Analysis of intracorporeal compared with extracorporeal urinary diversion after robot-assisted radical cystectomy: Results from the international robotic cystectomy consortium

Kamran Ahmed, Shahid A. Khan, Matthew H. Hayn, Piyush K. Agarwal, Ketan K. Badani, M. Derya Balbay, Erik P. Castle, Prokar Dasgupta, Reza Ghavamian, Khurshid A. Guru, Ashok K. Hemal, Brent K. Hollenbeck, Adam S. Kibel, Mani Menon, Alex Mottrie, Kenneth Nepple, John G. Pattaras, James O. Peabody, Vassilis Poulakis, Raj S. PruthiJoan Palou Redorta, Koon Ho Rha, Lee Richstone, Matthias Saar, Douglas S. Scherr, Stefan Siemer, Michael Stoeckle, Eric M. Wallen, Alon Z. Weizer, Peter Wiklund, Timothy Wilson, Michael Woods, Muhammad Shamim Khan

Research output: Contribution to journalArticlepeer-review

185 Scopus citations


Background Intracorporeal urinary diversion (ICUD) has the potential benefits of a smaller incision, reduced pain, decreased bowel exposure, and reduced risk of fluid imbalance. Objective To compare the perioperative outcomes of patients undergoing extracorporeal urinary diversion (ECUD) and ICUD following robot-assisted radical cystectomy (RARC). Design, setting, and participants We reviewed the database of the International Robotic Cystectomy Consortium (IRCC) (18 international centers), with 935 patients who had undergone RARC and pelvic lymph node dissection (PLND) between 2003 and 2011. Intervention All patients within the IRCC underwent RARC and PLND as indicated. The urinary diversion was performed either intracorporeally or extracorporeally. Outcome measurements and statistical analysis Demographic data, perioperative outcomes, and complications in patients undergoing ICUD or ECUD were compared. All patients had at least a 90-d follow-up. The Fisher exact test was used to summarize categorical variables and the Wilcoxon rank sum test or Kruskal-Wallis test for continuous variables. Results and limitations Of 935 patients who had RARC and PLND, 167 patients underwent ICUD (ileal conduit: 106; neobladder: 61), and 768 patients had an ECUD (ileal conduit: 570; neobladder: 198). Postoperative complications data were available for 817 patients, with a minimum follow-up of 90 d. There was no difference in age, gender, body mass index, American Society of Anesthesiologists grade, or rate of prior abdominal surgery between the groups. The operative time was equivalent (414 min), with the median hospital stay being marginally longer for the ICUD group (9 d vs 8 d, p = 0.086). No difference in the reoperation rates at 30 d was noted between the groups. The 90-d complication rate was not significant between the two groups, but a trend favoring ICUD over ECUD was noted (41% vs 49%, p = 0.05). Gastrointestinal complications were significantly lower in the ICUD group (p ≤ 0.001). Patients with ICUD were at a lower risk of experiencing a postoperative complication at 90 d (32%) (odds ratio: 0.68; 95% confidence interval, 0.50-0.94; p = 0.02). Being a retrospective study was the main limitation. Conclusions Robot-assisted ICUD can be accomplished safely, with comparable outcomes to open urinary diversion. In this cohort, patients undergoing ICUD had a relatively lower risk of complications.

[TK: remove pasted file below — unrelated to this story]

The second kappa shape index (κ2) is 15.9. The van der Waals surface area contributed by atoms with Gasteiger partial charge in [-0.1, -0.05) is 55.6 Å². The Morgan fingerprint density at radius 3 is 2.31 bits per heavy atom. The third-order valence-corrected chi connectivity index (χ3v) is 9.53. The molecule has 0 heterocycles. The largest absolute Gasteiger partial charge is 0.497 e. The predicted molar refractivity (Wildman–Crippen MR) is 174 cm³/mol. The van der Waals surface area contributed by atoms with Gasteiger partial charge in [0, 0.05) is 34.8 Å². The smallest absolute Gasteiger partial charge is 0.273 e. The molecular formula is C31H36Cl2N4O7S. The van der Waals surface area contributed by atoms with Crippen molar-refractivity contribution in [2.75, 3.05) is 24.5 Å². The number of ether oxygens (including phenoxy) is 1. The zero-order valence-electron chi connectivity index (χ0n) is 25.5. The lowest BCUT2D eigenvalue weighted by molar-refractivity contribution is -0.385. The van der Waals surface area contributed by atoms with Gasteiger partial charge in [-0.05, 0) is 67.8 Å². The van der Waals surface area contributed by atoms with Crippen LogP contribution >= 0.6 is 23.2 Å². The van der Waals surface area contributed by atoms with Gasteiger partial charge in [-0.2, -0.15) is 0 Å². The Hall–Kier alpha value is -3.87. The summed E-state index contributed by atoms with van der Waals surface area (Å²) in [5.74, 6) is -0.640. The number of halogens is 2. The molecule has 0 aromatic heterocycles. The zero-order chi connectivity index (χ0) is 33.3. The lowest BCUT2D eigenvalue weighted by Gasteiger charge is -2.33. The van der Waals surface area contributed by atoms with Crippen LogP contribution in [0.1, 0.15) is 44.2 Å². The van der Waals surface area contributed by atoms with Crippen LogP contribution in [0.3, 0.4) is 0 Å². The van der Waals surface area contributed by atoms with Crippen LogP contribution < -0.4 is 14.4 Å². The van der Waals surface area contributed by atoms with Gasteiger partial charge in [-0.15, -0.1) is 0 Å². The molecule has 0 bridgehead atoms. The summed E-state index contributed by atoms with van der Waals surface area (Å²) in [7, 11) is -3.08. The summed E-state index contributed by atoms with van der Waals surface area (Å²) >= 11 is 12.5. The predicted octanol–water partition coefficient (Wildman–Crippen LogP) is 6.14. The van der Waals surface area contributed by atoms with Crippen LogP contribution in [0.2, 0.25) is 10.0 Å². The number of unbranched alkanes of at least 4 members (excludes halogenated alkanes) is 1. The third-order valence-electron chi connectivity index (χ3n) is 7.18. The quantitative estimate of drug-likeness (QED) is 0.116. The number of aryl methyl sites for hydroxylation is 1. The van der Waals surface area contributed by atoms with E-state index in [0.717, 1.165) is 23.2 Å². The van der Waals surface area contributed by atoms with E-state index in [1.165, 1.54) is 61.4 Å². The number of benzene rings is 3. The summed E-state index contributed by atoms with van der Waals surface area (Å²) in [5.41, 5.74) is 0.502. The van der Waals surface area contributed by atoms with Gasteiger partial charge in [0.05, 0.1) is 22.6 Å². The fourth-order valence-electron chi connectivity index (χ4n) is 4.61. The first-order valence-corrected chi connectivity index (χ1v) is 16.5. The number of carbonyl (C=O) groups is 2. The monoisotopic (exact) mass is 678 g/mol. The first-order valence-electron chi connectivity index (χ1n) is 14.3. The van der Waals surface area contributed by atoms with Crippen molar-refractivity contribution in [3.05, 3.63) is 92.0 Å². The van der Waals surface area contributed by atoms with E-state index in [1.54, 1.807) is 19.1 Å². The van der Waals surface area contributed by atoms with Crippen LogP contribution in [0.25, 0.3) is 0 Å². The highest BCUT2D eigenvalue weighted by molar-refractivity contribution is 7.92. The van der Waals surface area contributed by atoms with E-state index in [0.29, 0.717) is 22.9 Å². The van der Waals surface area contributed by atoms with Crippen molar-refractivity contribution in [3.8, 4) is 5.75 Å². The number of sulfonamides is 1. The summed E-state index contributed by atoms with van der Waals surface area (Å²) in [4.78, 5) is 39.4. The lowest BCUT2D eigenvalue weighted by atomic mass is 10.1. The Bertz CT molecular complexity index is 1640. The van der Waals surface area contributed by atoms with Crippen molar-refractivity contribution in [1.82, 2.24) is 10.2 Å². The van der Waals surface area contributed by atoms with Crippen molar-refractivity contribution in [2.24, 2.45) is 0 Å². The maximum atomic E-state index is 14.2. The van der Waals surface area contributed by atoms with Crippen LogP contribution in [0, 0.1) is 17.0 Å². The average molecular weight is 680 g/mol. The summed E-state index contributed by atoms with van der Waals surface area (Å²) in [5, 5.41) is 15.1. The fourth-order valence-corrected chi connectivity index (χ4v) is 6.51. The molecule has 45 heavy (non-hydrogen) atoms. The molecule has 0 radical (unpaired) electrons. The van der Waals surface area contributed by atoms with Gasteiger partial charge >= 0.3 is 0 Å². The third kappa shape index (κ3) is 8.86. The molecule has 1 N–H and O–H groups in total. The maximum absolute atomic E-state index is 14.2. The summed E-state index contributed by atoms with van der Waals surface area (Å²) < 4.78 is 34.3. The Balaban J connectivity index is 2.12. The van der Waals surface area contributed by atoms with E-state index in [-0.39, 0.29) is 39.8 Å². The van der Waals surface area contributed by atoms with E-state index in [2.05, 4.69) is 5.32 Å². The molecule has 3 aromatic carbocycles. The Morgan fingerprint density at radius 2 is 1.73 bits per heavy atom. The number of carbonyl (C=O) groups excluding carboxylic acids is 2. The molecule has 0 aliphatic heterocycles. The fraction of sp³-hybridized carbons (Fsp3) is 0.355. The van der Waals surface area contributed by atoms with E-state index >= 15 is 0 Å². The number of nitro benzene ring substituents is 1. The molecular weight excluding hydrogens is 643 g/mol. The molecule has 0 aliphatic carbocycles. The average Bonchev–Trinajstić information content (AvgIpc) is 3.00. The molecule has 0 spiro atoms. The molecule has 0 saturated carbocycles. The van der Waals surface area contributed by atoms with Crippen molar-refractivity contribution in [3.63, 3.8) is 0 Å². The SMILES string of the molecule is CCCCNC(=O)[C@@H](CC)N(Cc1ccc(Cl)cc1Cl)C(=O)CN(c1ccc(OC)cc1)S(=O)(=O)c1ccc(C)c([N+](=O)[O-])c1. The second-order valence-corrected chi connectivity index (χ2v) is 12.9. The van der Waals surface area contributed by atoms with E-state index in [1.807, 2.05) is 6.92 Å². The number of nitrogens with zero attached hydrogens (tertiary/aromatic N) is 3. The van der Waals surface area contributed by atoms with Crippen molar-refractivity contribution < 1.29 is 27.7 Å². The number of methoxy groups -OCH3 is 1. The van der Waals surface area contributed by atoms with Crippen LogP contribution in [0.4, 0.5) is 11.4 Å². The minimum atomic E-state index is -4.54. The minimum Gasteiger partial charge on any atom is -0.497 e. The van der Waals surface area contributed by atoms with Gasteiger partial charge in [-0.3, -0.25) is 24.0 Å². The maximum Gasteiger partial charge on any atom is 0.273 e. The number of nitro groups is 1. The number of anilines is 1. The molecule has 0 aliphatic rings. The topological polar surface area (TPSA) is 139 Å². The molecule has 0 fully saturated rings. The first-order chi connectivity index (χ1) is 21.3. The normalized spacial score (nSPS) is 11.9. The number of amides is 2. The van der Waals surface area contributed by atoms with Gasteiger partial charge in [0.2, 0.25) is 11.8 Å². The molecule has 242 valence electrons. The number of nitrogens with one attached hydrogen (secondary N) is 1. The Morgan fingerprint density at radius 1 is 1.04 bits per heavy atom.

Original languageEnglish (US)
Pages (from-to)340-347
Number of pages8
JournalEuropean urology
Issue number2
StatePublished - Feb 2014


  • Complications
  • Extracorporeal urinary diversion
  • Intracorporeal urinary diversion
  • Outcomes
  • Robot-assisted
  • Robotic radical cystectomy
  • Urinary diversion

ASJC Scopus subject areas

  • Urology


Dive into the research topics of 'Analysis of intracorporeal compared with extracorporeal urinary diversion after robot-assisted radical cystectomy: Results from the international robotic cystectomy consortium'. Together they form a unique fingerprint.

Cite this